Packaging Materials Garment
As the COVID-19 crisis confined the global population to our homes, daily deliveries of essential (and not-so-essential) items have left mountains of packaging materials in their wake. I think the textures are fantastic.
Inspired by plague-era fashion, this piece uses debris from the contemporary privilege of e-commerce to emulate the exuberant sensibilities of 1300's aristocracy.
One chair. Three configurations.
I live in San Francisco with two roommates. That means the mice are expected to pay rent, and if a couch takes up more than 3 x 6 feet of floor space, it's technically a guest bedroom.
Needless to say, we don't keep spare furniture laying around. We use what we've got, whether it's for work, breakfast, or lounging around.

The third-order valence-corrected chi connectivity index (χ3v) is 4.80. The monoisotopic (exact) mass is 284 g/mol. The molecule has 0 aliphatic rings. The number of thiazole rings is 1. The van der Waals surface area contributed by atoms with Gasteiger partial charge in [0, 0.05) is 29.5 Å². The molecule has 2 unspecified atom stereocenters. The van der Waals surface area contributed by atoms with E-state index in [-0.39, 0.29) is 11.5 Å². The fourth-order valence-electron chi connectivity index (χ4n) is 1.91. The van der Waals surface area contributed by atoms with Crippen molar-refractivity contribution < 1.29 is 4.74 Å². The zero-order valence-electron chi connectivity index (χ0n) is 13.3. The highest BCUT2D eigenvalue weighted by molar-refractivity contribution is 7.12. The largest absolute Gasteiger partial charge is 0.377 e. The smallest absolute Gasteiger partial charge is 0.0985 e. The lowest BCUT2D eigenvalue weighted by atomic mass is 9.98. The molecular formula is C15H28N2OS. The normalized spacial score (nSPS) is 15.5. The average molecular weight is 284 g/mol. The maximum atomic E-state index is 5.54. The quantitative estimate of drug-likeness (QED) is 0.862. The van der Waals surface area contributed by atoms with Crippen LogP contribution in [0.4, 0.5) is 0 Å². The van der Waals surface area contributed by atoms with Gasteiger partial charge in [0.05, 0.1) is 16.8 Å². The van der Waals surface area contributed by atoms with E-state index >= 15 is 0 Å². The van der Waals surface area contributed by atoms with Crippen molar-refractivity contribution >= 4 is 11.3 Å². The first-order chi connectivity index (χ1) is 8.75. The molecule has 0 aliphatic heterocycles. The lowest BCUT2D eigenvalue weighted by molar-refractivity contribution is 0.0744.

What if one piece of furniture could be used for various purposes?
This was inspired by exploring the translucency of ultra-thin porcelain. After experimenting with several tile-making methods, the scales were rolled into 1/8 inch sheets, then stamped with various textures, before being cut with an elliptical die.
Once fired, the scales were fastened to a custom-welded frame with leather straps.
The goal of this project was to create a ceramic object with thin walls and sharp edges, which can be very difficult to achieve with slab-construction.
Three sacrificial bucks were crafted from particle board, and cast in plaster. Then a liquid clay called slip was poured into the two-part plaster mold. Wall thickness is determined by the amount of time the slip is left in the mold.
After removing the resulting pieces from the molds, they were trimmed, bisque fired, and glazed.